April 13, 2009 | Commentary on Energy and Environment
President Obama talks a lot about reducing dependence on foreign oil, making energy less expensive, and creating good jobs. Yet he's turning his back on an answer for all three - more oil drilling in American waters. The administration would do well to listen to the American people, who support this common-sense step by more than 2-to-1 margins.
President Bush and Congress gave Obama a great head start on this issue in 2008. In response to public anger last summer over $4 per gallon gas, they jettisoned longstanding executive and legislative restrictions on exploration and drilling in 85 percent of America's waters - nearly all the Atlantic, Pacific and parts of the Gulf of Mexico - that had been off limits. These areas are estimated to contain 19 billion barrels of oil - nearly 30 years of current imports from Saudi Arabia. And it should be noted that these initial estimates usually prove low.
Most of these restrictions were put in place at the behest of environmentalists and other drilling opponents in the late 1980s and 1990s. Gasoline was cheap then, and few thought about locating additional supplies. But the restrictions lingered on, even through rising pump prices and even though state-of-the-art technology has amassed a proven record of minimizing the environmental impact and the risk of spills.
But better late than never. Reversing the restrictions stands as one of the few truly pro-energy steps the federal government has taken in recent years.
Not only would increased domestic offshore oil production reduce the future price at the pump, it would also create up to 76,500 thousand well-paying energy sector jobs, according to a study by ICF International for the American Petroleum Institute.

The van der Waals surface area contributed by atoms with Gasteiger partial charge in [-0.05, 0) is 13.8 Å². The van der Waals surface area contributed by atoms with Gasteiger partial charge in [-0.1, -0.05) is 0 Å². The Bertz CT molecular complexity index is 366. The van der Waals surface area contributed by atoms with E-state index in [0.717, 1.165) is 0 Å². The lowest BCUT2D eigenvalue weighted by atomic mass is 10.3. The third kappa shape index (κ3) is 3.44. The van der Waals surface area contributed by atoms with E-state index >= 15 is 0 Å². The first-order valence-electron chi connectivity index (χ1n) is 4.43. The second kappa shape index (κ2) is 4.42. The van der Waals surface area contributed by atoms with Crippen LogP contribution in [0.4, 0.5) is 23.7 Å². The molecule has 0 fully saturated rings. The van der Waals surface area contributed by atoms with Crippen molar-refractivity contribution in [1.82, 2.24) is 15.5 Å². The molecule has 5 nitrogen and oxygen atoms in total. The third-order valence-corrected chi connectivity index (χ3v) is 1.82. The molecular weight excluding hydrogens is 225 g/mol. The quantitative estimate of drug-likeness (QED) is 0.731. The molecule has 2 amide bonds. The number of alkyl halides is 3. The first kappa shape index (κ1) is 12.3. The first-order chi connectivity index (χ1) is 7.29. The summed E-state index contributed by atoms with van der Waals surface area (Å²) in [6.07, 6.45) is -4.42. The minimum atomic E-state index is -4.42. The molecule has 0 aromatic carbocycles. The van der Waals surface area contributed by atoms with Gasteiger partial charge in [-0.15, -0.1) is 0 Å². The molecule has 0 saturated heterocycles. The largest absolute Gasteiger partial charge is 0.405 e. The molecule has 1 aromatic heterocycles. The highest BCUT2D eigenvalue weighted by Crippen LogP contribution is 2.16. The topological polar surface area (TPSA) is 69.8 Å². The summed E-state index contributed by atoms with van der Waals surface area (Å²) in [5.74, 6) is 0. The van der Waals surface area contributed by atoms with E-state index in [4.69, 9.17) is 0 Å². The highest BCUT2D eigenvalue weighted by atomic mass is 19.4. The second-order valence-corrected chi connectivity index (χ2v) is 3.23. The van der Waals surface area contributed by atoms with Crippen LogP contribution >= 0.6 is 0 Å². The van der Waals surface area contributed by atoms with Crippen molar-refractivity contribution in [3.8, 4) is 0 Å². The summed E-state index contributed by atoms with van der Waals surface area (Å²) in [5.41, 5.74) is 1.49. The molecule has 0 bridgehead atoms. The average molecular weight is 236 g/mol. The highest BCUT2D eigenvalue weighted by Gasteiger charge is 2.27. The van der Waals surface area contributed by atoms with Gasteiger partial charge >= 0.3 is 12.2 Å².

However, removing the legal impediments is just the first step toward producing more American oil. The Department of the Interior is now handling the process of actually leasing these new areas to energy companies. And the Obama administration's secretary of the interior, Ken Salazar, has already reversed the pro-energy momentum from last year, announcing that he will slow down the process of opening any new areas to leasing.
Based on some of his past anti-domestic oil statements and actions, Salazar may try to stop it altogether.
To deflect criticism from his efforts to stall domestic oil exploration, Salazar has hyped the potential for "renewable energy resources, including wind, wave, and tidal energy." This is a red herring. These offshore renewable energy projects are for electricity (and very expensive electricity at that) and would do nothing to help America meet its growing need for liquid fuels for our cars and trucks.
Any administration attempts to confuse the need for more offshore oil with diversions about politically correct sounding renewables won't do the American driving public one bit of good. Last summer's $4 a gallon gas is gone (for now), but this is no time for complacency or for trotting out tired old excuses not to drill.
The only reason for the drop in the pump price since last summer is a decline in demand due to the recession. But recessions don't last forever. Unless we get serious about expanding domestic supplies, the pain at the pump will come back as soon as the economy turns around. The good news is that the public understands the need for American oil. The only question is whether the administration will listen.
Ben Lieberman is senior policy analyst in the Thomas A. Roe Institute for Economic Policy Studies at The Heritage Foundation.
First appeared in McClatchy-Tribune